Ser­vice gives hope to be­reaved par­ents

Plan of­fers free med­i­cal checks to moth­ers who lost first child

China Daily (Canada) - - CHINA - By WANG HONGYI in Shang­hai wanghongyi@ chi­nadaily.com.cn

Three years af­ter Li Xia lost her daugh­ter in a traf­fic ac­ci­dent, her grief continues to con­sume her.

“She was 18, do­ing ex­cel­lently at school and wanted to en­ter a pres­ti­gious univer­sity,” said Li, 43, who re­quested an alias.

Li and her hus­band never en­joyed the ad­van­tages of col­lege ed­u­ca­tions and pinned all their hopes for the fu­ture on their daugh­ter. “But now it’s all over. I of­ten see her face when I feel lonely,” she said.

The loss dev­as­tated Li and her fam­ily. On ad­vice from rel­a­tives and friends, she de­cided to try to have an­other child. “I know I’m not young. But I still want to try, to es­cape the lone­li­ness,” she said.

A hot­line and spe­cial­ized out­pa­tient med­i­cal ser­vice have given a flicker of hope for moth­ers like Li.

The city’s first fer­til­ity hot­line — 021-6525555 — was cre­ated by the Shang­hai Char­ity Foun­da­tion and a lo­cal ma­ter­nity hospi­tal.

“In 2013, we opened the hot­line pro­vid­ing free con­sul­ta­tion for cou­ples who lost their child and want to have an­other,’’ said Yu Jun, a staff mem­ber at the Shidai Foun­da­tion, which runs the hot­line un­der the Shang­hai Char­ity Foun­da­tion. The Shidai Foun­da­tion fo­cuses on mother and child care.

“We had many calls and we felt that it was nec­es­sary to ex­pand the ser­vice. Then we es­tab­lished an out­pa­tient ser­vice and pro­vided fi­nan­cial aid,” Yu said.

The out­pa­tient ser­vice of­fers free tests for be­reaved moth­ers of an ad­vanced age, in­clud­ing fal­lop­ian tube X-rays, ul­tra­sound scans and blood tests.

Li has re­ceived 30,000 yuan ($4,900) in fi­nan­cial aid from the Shidai Foun­da­tion, along with a se­ries of health checks and other med­i­cal ser­vices.

Ac­cord­ing to the foun­da­tion, the fund­ing will be done in stages. The first batch of fund­ing is about 500,000 yuan.

Women’s fer­til­ity drops once they reach 35 and as­sisted re­pro­duc­tion tech­nol­ogy, such as in vitro fer­til­iza­tion, may be needed to help them con­ceive. This can cost about 20,000 yuan to 30,000 yuan.

There is an added ur­gency be­cause the first gen­er­a­tion of par­ents from sin­gle-child fam­i­lies are get­ting older, Ma Zhongqi, deputy sec­re­tary­gen­eral of Shang­hai Char­ity Foun­da­tion, told In­ter­na­tional Chan­nel Shang­hai at the of­fi­cial launch of the out­pa­tient ser­vice.

“The num­ber of pa­tients who want to have an­other baby af­ter los­ing their only child has been ris­ing steadily in re­cent years,” said Liu Jiang, the chief physi­cian at Shang­hai Tian­lun Hospi­tal, a hospi­tal that spe­cial­izes in fer­til­ity.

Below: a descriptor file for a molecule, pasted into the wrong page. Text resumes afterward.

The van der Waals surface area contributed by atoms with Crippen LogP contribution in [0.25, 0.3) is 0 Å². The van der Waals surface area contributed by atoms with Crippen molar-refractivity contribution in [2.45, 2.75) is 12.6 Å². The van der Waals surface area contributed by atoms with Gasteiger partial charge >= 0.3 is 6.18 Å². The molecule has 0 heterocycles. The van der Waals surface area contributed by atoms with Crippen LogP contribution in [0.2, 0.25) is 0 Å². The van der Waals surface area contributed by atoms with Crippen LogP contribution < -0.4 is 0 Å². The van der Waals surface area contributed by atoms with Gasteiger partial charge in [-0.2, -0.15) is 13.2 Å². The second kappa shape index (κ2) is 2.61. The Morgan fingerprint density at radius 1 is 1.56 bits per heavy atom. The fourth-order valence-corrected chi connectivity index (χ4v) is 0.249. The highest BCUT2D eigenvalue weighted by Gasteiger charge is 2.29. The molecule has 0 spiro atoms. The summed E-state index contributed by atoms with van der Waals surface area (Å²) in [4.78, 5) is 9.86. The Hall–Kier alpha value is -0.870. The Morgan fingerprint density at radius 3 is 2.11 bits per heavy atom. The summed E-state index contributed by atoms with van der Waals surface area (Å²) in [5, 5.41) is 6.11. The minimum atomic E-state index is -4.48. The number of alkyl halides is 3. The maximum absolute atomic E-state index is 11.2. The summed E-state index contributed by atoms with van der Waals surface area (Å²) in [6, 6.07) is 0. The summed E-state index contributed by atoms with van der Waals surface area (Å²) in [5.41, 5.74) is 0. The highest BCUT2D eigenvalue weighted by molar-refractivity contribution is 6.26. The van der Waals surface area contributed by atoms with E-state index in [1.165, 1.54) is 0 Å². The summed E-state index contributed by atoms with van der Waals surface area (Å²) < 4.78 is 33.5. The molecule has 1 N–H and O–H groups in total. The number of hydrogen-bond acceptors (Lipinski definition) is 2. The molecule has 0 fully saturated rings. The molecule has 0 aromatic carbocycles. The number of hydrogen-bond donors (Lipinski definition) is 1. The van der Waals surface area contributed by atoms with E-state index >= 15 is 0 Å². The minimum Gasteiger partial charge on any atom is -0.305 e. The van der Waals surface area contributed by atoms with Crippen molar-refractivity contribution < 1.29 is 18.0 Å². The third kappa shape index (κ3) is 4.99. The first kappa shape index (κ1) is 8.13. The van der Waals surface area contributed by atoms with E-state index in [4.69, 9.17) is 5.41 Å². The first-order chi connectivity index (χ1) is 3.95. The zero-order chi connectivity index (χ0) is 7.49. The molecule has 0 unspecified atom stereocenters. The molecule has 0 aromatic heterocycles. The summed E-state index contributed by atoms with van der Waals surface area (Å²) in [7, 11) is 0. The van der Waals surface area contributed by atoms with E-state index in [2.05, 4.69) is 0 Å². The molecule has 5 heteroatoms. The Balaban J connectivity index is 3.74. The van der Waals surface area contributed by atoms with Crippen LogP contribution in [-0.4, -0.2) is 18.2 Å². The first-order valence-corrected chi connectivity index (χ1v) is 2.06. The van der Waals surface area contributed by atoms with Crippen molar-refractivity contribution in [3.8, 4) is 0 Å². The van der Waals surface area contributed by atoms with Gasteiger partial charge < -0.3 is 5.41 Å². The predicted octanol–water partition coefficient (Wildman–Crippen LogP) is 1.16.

She ad­vised cou­ples in this cat­e­gory to get med­i­cal ad­vice as early as pos­si­ble.

But phys­i­cal bar­ri­ers are not the only ob­sta­cles. There is also the psy­cho­log­i­cal trauma of los­ing a child.

“Af­ter I lost my daugh­ter, I lost the courage to live and at­tempted sui­cide. But my 80-year old mother helped me out of that de­spair and re­minded that I was her daugh­ter and how she would be able to cope if she lost me,’’ said Li.

“The trauma can play havoc with our phys­i­cal con­di­tion which is why it is im­por­tant to try to ease the pain, no mat­ter how dif­fi­cult that may seem.’’

The foun­da­tion pro­vides psy­cho­log­i­cal coun­sel­ing among its ser­vices.

Cou­ples who lose an only child also face the added bur­den of fi­nan­cial in­se­cu­rity, es­pe­cially in ru­ral ar­eas, where the child is ex­pected to help take care of his or her el­derly par­ents.

Fig­ures pro­vided by the Na­tional Health and Fam­ily Plan­ning Com­mis­sion sug­gest China has at least 1 mil­lion fam­i­lies who have lost an only child, and each year the num­ber in­creases by about 76,000 fam­i­lies.

In the near fu­ture, up to 10 mil­lion fam­i­lies could be in this cat­e­gory, said de­mog­ra­pher Yi Fux­ian. Po­lit­i­cal ad­vis­ers have called for an in­crease in fi­nan­cial sup­port for fam­i­lies in this cat­e­gory, es­pe­cially in re­mote un­der­de­vel­oped ar­eas.

The Shang­hai Women’s Fed­er­a­tion called for the es­tab­lish­ment of a com­pre­hen­sive aid sys­tem to give sup­port to el­derly par­ents who have lost their only child in a pro­posal to the Shang­hai People’s Congress in Fe­bru­ary 2013.

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